Responding to consumer trends for more and more organic produce, in 1991, Charlie’s acquired Farmers Own Organic Produce, a brand that contracts with 15 Washington growers to sell their products. Farmers Own is a marketing service that advises growers, supplies branded boxes and other packing materials, and transports produce from the farm. And as part of the marketing service, Farmers Own helps growers plan production calendars, teaches bagging and packing techniques, and offers farm tours for buyers who want to make personal connections with the farmers.
Farmers Own growers are spread across Washington; the farms range from 10 to 1000 acres and are located an average of 127 miles from Seattle. Fifteen other organic Washington and Oregon farmers also have distribution agreements with Charlie’s through Farmers Own.
Charlie’s is committed to buying local because it is good business:
- Buying local reduces food miles.
- Buying from local growers supports the local economy.
- Buying local keeps land in agricultural use, benefiting the environment and protecting open space.
- Buying local organic avoids synthetic fertilizers and pesticides, reducing the toxins handled by farm workers and by shoppers and their families.
- Buying local ensures a secure source of food with less reliance on produce from out of state or outside the country.
- Buying local satisfies consumer demand for local and organic food.
As the demand for local and organic fruits and vegetables continues to grow – sales of organic produce increased more than 400% between 1997 and 2008 – it will be companies like Charlie’s Produce and marketing groups like Farmers Own that will make the connections between small local producers and the regional distribution network.
The conflicts between globalization of our food system, limited energy resources, and the challenges of climate change, are driving a shift from hierarchical distribution networks to a new kind of distribution system, a system that more directly connects growers and consumers. We need to shorten the supply chain, reduce the time and distance food travels, and deliver products grown locally (or at most regionally) by farmers that consumers can know by name. We will also see a new emphasis on restoring our local and regional agricultural eco-systems and discovering new varieties of plants and animals that are locally adapted.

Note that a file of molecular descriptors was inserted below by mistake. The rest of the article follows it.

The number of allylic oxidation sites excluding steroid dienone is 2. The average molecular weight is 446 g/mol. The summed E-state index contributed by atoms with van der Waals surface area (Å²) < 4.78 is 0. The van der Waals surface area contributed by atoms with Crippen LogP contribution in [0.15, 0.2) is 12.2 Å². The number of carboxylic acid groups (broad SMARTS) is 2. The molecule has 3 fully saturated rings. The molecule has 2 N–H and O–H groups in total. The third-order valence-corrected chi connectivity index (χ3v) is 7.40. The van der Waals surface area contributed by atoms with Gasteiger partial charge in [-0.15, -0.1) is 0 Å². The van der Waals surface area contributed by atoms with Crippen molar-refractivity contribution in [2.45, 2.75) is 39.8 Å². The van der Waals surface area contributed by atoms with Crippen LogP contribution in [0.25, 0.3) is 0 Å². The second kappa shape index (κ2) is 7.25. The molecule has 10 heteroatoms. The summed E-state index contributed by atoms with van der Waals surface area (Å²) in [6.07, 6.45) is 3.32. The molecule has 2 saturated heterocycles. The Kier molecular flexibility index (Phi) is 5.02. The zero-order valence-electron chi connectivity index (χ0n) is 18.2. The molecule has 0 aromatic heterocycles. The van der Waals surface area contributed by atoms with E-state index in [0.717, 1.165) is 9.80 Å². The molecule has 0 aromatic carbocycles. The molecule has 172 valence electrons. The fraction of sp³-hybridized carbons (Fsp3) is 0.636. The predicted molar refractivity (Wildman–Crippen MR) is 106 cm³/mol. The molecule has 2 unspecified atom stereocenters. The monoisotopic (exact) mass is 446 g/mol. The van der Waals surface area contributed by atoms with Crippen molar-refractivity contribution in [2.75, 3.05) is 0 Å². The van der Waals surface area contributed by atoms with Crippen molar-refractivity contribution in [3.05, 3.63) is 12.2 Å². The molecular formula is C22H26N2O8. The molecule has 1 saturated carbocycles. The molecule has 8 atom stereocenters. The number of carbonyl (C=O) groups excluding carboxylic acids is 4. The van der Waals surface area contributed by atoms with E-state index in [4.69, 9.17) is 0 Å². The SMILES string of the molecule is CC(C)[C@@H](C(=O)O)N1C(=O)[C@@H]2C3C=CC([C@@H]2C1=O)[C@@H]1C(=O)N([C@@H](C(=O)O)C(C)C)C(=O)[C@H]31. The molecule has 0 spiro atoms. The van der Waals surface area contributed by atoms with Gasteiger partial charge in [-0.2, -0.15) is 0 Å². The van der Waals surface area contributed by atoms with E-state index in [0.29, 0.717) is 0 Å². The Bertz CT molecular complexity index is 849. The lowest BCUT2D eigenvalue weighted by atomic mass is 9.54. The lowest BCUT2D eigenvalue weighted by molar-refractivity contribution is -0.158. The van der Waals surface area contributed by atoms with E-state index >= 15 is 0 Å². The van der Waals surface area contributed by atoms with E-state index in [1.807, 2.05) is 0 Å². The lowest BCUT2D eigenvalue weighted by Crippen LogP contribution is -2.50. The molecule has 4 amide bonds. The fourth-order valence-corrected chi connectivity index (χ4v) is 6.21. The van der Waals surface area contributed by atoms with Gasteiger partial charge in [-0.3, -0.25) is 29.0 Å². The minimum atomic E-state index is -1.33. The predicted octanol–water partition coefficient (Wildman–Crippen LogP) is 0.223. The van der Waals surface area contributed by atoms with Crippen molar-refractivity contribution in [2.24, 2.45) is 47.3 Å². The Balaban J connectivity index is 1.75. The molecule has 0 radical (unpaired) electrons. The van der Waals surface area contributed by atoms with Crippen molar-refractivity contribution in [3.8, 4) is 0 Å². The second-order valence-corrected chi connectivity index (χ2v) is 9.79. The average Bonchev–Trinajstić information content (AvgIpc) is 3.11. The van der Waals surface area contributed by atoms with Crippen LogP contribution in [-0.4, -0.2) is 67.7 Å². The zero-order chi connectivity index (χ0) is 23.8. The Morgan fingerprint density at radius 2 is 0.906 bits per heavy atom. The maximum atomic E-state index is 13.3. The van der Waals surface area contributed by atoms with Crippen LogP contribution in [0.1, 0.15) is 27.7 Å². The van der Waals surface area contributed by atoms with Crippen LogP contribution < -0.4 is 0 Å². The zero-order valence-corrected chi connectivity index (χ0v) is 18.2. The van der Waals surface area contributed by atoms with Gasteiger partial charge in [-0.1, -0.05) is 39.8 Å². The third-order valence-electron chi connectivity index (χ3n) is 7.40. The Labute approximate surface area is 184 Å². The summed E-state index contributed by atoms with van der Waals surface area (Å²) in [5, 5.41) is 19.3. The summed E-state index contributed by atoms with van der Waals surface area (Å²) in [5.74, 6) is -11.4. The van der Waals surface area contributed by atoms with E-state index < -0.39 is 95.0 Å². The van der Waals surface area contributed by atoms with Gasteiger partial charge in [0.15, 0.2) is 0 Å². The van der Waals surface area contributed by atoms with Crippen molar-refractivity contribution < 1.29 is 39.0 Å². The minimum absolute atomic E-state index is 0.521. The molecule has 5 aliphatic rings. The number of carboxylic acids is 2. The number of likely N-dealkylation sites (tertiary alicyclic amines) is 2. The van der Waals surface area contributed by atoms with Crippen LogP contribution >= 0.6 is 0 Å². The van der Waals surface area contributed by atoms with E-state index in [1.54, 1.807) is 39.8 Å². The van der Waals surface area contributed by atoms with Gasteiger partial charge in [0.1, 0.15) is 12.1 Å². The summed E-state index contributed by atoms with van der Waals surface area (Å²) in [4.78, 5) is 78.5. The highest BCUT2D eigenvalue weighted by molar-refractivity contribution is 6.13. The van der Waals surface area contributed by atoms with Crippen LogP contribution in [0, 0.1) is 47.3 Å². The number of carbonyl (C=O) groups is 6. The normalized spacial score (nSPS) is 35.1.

The Story Continues…
This is the first segment in a continuing series of articles exploring the complexity of the food system – and it IS complex! Meat, fish, grain, and dairy all have their own unique supply and distribution networks and at GoodFood World we are exploring them all.
The issue of food safety, now garnering more and more attention thanks to online publications like Food Safety News, is an integral part of every supply chain and distribution network. We are closely following the new food safety rules just published for comment – the Proposed Rule for Produce: Standards for the Growing, Harvesting, Packing, and Holding of Produce for Human Consumption and the Proposed Rule for Preventative Controls for Human Food: Current Good Manufacturing Practice and Hazard Analysis and Risk-Based Preventative Controls for Human Food. As the rule-making process moves forward we will highlight the effects of new – and existing – rules and how they are applied, including labeling.
Because labor, worker welfare, and pay issues are often overshadowed by other economic considerations – profitability, for example – we continue to explore the development and implementation of fair trade standards being established domestically and around the world.
And finally, because included in any supply chain is the unpleasant and often unaddressed element of waste, we will be working with organizations that are creating solutions to eliminate some of the 40% of edible food that is lost or wasted in the US between the field and the fork. That food waste accounts for 25% of all freshwater used in the US, 4% of US oil consumption, $750 million in disposal cost, and 33 million tons of landfill waste that contributes to greenhouse gas emissions, particularly methane.
Keep reading and join in the conversation!
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Local Food Systems – Concepts, Issues, and Impacts (PDF)
Why Local Linkages Matter (PDF)
Food Systems for Rural Futures (PDF)
The Role of Global Producers in Increased Consumption of Unhealthy Commodities (PDF)
Land To Mouth – Understanding the Food System (PDF)
Can Western Washington Feed Itself? (PDF)
UW – Food Distribution Systems (PDF)
Local Food Supply Chains (PDF)